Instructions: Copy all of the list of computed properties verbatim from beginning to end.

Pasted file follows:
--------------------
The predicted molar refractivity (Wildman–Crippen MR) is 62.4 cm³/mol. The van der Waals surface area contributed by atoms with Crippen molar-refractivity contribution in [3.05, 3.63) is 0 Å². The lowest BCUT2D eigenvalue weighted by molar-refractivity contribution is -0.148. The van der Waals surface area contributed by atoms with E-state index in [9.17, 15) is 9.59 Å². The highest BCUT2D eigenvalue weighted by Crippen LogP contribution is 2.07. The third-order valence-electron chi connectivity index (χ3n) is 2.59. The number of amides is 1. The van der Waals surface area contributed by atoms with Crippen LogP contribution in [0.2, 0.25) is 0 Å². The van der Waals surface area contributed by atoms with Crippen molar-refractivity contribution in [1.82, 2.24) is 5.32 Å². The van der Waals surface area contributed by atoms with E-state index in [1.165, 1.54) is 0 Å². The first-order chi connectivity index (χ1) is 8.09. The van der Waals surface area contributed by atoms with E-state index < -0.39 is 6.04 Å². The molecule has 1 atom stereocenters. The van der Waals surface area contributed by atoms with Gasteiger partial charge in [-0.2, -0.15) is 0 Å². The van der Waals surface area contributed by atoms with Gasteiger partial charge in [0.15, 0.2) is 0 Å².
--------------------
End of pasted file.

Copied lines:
The predicted molar refractivity (Wildman–Crippen MR) is 62.4 cm³/mol. The van der Waals surface area contributed by atoms with Crippen molar-refractivity contribution in [3.05, 3.63) is 0 Å². The lowest BCUT2D eigenvalue weighted by molar-refractivity contribution is -0.148. The van der Waals surface area contributed by atoms with E-state index in [9.17, 15) is 9.59 Å². The highest BCUT2D eigenvalue weighted by Crippen LogP contribution is 2.07. The third-order valence-electron chi connectivity index (χ3n) is 2.59. The number of amides is 1. The van der Waals surface area contributed by atoms with Crippen LogP contribution in [0.2, 0.25) is 0 Å². The van der Waals surface area contributed by atoms with Crippen molar-refractivity contribution in [1.82, 2.24) is 5.32 Å². The van der Waals surface area contributed by atoms with E-state index in [1.165, 1.54) is 0 Å². The first-order chi connectivity index (χ1) is 8.09. The van der Waals surface area contributed by atoms with E-state index < -0.39 is 6.04 Å². The molecule has 1 atom stereocenters. The van der Waals surface area contributed by atoms with Gasteiger partial charge in [-0.2, -0.15) is 0 Å². The van der Waals surface area contributed by atoms with Gasteiger partial charge in [0.15, 0.2) is 0 Å².